Droid's Sequential Art Top 50

catalog

Well-known member
I like comics but don't really know much manga. I've read the one famous one about Hiroshima and also I've read a bit of Yuichi Yokoyama, but aside from that, it's all new.
 

droid

Beast of Burden
Modern manga tends to be very open wrt panel layouts. Diagonals, overlaps, big splashes, dispensing with panels completely. Its relatively unusual to see consistent use of the grid.

 

catalog

Well-known member
Can I just ask droid, is this gonna be all manga? All power to you, but will you not throw a few Moore's or crumbs in? Or a brinkman or something? Not even a CF?
 

droid

Beast of Burden
Nah, dont worry. Ive got some euro and latin stuff, some british, maybe even some superhero comics.
 

droid

Beast of Burden
I may not get one in today though. Have to figure out how to record a radio show during isolation tonight.
 

sadmanbarty

Well-known member
Modern manga tends to be very open wrt panel layouts. Diagonals, overlaps, big splashes, dispensing with panels completely. Its relatively unusual to see consistent use of the grid.
that's interesting that.

it's funny the celebration of splash pages people have. i don't share it. panel geometry is the art of comics, it's what the medium is.

i have similar reservations about watchmen's oft-celebrated 9 panel grid. to me it's a refusal to aesthetically engage with the medium itself (which is something moore often boasts of doing).

watchmen's like the drums on billie jean, whereas something like crisis on infinite earths is keith moon.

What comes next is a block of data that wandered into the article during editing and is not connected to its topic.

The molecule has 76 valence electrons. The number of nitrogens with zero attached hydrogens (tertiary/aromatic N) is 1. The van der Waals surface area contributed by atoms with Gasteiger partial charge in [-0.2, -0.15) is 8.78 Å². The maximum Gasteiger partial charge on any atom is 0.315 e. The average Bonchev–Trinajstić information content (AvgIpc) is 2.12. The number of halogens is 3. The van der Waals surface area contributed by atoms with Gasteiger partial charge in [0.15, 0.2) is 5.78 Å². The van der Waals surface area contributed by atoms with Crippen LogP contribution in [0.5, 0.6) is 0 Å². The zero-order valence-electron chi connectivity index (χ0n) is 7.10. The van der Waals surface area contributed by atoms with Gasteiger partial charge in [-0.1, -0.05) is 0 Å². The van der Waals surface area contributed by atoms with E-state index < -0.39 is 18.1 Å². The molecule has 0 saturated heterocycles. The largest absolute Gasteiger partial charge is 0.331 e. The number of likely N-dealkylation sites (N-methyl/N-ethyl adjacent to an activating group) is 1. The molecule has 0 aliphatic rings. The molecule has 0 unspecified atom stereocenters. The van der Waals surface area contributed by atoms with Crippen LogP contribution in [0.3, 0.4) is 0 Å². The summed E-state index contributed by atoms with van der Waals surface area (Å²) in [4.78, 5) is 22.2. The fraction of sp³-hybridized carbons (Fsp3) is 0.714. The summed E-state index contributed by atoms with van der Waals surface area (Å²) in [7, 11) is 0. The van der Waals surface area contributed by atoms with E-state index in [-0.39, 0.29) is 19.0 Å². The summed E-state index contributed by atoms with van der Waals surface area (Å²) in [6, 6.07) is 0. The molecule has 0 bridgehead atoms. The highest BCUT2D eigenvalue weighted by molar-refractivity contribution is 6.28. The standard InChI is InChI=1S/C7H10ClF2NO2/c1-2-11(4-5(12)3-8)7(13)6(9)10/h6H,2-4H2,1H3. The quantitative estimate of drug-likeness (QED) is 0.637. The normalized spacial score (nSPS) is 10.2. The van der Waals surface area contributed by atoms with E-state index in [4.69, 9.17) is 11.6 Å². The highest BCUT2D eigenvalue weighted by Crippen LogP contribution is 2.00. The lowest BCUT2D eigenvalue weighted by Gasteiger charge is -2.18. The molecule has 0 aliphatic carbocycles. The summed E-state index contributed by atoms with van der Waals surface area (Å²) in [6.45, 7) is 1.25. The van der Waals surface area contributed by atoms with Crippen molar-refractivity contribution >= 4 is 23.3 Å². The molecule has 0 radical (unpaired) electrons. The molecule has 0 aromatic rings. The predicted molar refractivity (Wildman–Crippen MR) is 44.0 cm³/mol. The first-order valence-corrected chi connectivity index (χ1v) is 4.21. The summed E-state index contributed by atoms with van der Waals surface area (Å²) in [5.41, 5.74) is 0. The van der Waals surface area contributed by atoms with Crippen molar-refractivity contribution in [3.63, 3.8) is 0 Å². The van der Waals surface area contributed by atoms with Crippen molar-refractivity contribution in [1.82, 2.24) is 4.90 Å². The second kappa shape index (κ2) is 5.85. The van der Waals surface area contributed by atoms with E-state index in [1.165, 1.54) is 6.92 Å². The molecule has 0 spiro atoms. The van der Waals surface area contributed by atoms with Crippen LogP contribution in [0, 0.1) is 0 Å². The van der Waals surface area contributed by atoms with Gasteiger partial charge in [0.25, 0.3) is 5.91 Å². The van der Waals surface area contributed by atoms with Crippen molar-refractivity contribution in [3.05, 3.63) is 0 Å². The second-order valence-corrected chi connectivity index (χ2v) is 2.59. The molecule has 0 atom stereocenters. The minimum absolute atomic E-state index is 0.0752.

though to be fair the three panel pages and the 18 panel pages in watchmen are gorgeous.
 

droid

Beast of Burden
A1



A1 was a British anthology book published by Atomeka press and created in 1989 by Garry Leach and Dave Elliott during the great UK independent explosion of the late 80's that also brought us deadline, crisis, revolver and toxic. Published sporadically over 3 years the book featured original strips from the likes of Brian Bolland, Alan Moore, Dave Gibbons, Eddie Campbell, Jamie Hewlett, as well as a smattering of spin offs from series' like Mr X & Flaming Carrot. The quality was, in general very high, though there was a lot crammed into every issue, so many of the stories were quite short. Its surprisingly hard to find digital versions, so Im just going to post one strip here, from issue 1, an amazing piece of work from Dave Gibbons and ted McKeever, one that's stuck with me for nearly 30 years, and IMO, the only true superman story ever published.

Buy: Try the secondhand shops